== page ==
The World of Easels….

The World of Easels…

… is fairly small in the UK. For years I have been working on the easel my mother bought me when I was a teenager (thanks ma!). The Italian brand Mabef has proven its robustness as the easel (moved house and country, taken apart and put back together again many times) is still going strong. It is a fairly standard H-frame studio easel, the ones most artists who work in oils or pastel get. It is not mobile or very foldable but sturdy and long lasting.

But I must admit now that I am painting full time it is perhaps not as sturdy as I imagined. I paint highly detailed work and want my canvas to sit completely still. A simple wobble can be very distracting when painting an eye lash. My easel is narrow and a wide canvas needs wide support to keep it completely still, and small canvas needs to be at the right height to protect my back.  I find myself having to come up with “creative” solutions a tad too often in order to work on it. Looking and asking around I find that most of my fellow artists work with similar easels or have a few easels to choose from in their studio. Many friends also come up with similar “creative” solutions to make their easel do what they want it to do.

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A piece of wood and an extra canvas bring the small portrait up to the right height.

What types of easels are there? Generally there are table easels, sketching easels (wood or metal, tripod, easily foldable), watercolour easels (can go vertical as well as horizontal), tripod easels (folds away well), and H-frame studio easels. For studio work we generally do not need table easels or sketching easels and if you work in oils and pastels like me a watercolour easel is also not necessary. That leaves us the tripod and H-frame easels. Generally the H-frame easels are the heaviest, sturdiest and most robust working easels out there, although some tripod models can compete.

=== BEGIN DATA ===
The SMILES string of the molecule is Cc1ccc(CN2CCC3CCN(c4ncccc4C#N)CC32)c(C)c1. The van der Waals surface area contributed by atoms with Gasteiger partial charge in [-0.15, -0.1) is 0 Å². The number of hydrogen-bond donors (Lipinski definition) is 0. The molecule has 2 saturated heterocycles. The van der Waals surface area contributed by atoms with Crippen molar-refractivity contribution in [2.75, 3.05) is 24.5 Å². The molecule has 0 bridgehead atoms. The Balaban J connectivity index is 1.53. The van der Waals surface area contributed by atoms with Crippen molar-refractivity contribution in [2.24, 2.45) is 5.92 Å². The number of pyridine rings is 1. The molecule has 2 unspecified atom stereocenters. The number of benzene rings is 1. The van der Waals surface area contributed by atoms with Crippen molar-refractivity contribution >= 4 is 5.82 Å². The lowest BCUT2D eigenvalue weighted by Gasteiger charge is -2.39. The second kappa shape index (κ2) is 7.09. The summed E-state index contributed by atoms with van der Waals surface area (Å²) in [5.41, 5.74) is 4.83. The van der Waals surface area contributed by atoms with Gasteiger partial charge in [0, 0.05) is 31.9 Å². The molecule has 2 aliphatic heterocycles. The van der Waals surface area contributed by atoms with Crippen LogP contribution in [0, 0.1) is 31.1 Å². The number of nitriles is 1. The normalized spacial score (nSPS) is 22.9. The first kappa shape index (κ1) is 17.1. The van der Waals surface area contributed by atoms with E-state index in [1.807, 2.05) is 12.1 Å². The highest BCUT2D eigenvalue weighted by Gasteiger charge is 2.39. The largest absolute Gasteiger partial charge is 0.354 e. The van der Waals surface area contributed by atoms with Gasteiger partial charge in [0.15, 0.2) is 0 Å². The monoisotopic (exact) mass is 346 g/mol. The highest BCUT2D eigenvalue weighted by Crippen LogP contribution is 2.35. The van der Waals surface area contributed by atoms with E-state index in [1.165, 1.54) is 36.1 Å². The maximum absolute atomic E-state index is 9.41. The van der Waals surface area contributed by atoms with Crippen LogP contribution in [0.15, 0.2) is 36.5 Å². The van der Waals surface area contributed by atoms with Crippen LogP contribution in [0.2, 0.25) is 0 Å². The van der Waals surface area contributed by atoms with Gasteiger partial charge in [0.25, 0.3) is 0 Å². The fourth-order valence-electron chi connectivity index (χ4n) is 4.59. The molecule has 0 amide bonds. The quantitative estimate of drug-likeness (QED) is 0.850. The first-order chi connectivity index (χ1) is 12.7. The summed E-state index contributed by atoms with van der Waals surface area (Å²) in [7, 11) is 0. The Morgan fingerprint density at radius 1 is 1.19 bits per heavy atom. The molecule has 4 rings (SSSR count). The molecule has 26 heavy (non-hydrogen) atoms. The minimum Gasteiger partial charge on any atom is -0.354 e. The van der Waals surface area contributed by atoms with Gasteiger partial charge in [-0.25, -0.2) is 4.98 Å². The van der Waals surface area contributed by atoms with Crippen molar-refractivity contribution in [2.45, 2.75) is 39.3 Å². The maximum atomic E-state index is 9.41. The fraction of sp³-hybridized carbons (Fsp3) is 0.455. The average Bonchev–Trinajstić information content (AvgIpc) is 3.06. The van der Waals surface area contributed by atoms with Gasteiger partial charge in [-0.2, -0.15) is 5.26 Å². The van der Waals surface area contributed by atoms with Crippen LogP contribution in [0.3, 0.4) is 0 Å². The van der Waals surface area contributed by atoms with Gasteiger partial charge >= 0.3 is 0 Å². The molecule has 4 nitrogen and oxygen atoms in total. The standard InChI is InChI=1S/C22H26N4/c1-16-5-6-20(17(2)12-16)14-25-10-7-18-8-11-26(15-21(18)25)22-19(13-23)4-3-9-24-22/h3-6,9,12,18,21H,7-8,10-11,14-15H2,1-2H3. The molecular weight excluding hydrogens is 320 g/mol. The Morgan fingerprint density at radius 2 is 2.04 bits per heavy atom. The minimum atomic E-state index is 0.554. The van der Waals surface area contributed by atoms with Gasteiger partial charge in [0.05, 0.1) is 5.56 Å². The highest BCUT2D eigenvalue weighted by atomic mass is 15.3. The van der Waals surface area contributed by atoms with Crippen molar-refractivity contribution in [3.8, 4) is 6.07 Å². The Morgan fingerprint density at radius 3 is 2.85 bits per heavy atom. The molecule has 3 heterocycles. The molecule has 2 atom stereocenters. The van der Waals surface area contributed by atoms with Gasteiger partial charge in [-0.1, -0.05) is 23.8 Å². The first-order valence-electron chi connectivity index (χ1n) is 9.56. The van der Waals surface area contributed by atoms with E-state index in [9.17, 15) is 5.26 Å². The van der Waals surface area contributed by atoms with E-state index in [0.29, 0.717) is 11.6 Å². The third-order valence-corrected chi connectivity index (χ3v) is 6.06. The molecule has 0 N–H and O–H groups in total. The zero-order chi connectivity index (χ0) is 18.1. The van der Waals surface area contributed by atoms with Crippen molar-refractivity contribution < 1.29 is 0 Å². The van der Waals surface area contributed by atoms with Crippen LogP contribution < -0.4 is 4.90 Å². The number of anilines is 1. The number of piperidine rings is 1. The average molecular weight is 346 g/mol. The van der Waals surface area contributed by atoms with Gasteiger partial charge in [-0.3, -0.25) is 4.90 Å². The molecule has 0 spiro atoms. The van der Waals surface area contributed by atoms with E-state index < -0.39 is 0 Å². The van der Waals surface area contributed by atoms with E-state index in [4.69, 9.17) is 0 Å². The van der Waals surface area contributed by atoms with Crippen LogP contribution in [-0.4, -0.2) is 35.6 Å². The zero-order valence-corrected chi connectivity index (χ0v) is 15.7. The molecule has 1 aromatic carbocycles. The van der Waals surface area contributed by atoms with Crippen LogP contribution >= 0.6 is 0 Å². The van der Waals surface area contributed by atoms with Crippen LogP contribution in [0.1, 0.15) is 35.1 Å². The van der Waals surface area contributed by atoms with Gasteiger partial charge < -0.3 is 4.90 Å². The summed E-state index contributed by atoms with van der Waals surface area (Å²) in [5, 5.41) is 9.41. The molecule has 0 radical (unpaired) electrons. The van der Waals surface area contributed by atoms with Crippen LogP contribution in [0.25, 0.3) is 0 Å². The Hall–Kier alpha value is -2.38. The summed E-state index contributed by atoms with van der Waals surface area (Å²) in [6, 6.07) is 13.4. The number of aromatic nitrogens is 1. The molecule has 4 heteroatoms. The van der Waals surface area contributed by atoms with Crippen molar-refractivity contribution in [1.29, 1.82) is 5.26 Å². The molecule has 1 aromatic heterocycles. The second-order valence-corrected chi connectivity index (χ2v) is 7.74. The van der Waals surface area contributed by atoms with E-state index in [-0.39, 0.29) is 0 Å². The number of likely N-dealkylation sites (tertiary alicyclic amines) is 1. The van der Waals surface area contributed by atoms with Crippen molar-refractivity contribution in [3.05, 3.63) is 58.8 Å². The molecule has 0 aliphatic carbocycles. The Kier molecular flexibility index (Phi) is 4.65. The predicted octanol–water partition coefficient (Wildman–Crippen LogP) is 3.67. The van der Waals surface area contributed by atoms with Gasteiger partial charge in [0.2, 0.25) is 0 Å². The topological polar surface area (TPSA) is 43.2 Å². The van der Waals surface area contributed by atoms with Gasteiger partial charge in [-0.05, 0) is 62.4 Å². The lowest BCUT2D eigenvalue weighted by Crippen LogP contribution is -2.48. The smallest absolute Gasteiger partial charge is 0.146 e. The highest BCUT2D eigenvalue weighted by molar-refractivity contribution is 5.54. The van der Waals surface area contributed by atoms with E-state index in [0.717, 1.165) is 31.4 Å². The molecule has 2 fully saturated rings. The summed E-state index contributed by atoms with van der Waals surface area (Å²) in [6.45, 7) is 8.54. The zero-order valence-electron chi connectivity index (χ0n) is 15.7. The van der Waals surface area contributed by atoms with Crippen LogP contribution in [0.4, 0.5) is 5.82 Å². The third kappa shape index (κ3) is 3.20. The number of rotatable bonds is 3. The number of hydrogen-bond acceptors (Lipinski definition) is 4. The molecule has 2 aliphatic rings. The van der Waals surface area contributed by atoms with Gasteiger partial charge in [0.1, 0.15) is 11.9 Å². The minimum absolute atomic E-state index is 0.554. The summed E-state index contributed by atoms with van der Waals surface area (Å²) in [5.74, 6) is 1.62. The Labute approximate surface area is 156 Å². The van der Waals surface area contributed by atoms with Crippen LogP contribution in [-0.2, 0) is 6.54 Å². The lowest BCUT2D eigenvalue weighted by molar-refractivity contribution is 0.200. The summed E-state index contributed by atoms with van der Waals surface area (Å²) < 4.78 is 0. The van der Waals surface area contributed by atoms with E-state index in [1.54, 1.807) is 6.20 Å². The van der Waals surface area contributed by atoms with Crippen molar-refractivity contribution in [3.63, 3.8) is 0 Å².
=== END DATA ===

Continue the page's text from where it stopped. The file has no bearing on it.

If we look at a few art materials stores we see that the choice of brands for studio easels is fairly large (Mabef, Loxley, Winsor & Newton etc) but unfortunately the choice in models is not. Most brands offer one of each model. So a studio H-frame easel from Mabef is fairly similar to one from Winsor & Newton.

The standard H-frame easel follows the same design: A ratchet or winch will lower and raise the painting tray which is attached to the central mast. The central mast, therefore, raises and lowers with the tray. Now this is where I get into trouble and I cannot imagine I am the only one. My ceiling is 234cm high; yes I live in a box-standard 1970s family home (and it is lovely!). No Victorian high ceilings for me, I’m afraid. The ceiling height means, however, that I cannot raise my painting tray very high, before the top of the mast hits the ceiling.  Small paintings, especially, are very hard to get to a high enough level. I am 160cm short and so therefore my length can’t be the problem.

To solve the problem of not being able to raise my painting tray high enough, I can either work sitting down or create an extra support on my easel. I have seen artists use  (and used myself) left-over canvas, boxes and planks to raise the tray. Some managed to find a spare top painting holder, turned it upside down and so cleverly created an extra painting tray (albeit a tad narrow). Of course chopping a bit off the mast will help as well (something I did years ago) but making the mast shorter will, of course, limit the maximum size of the canvas the easel can support. If you want to work on a large canvas, you’d lower the painting tray to accommodate it, but now the mast might not be tall enough to support the canvas.

Since I live in the UK, which is filled with 1970s housing, I cannot be the only one with this problem. I decided I wanted a bigger easel to accommodate my growing canvas size, but I was reluctant to spend a lot of money (those H-frame easels come in all sizes and prices) only to have to chop a bit off, not being able to stand while working, and struggling with very small or very big canvasses. Cutting out a hole in the ceiling into my son’s bedroom did not seem a good idea either. So I muddled on with boxes, bits of wood, clamps, string and what not. How very arty of me.

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Mabef, 06 Studio Easel
Mabef, Lyre Easel
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Winsor & Newton, Welland Studio Easel
But while looking around for the ‘perfect easel’ I realised that easels where the mast was not attached to the painting tray (and therefore raise and lower the tray without moving the mast) did exist. They were around in the US.  I have no idea why European distributors never decided to stock these things, but easels such as the range by Richeson Best, Craftech, Hughes and some others makes me envy the wide choice American artists have.  Those easels have painting trays that can be raised and lowered with winches, pulleys or knobs and – best of all – a counterweight system which makes moving your tray up and down very lightweight and easy.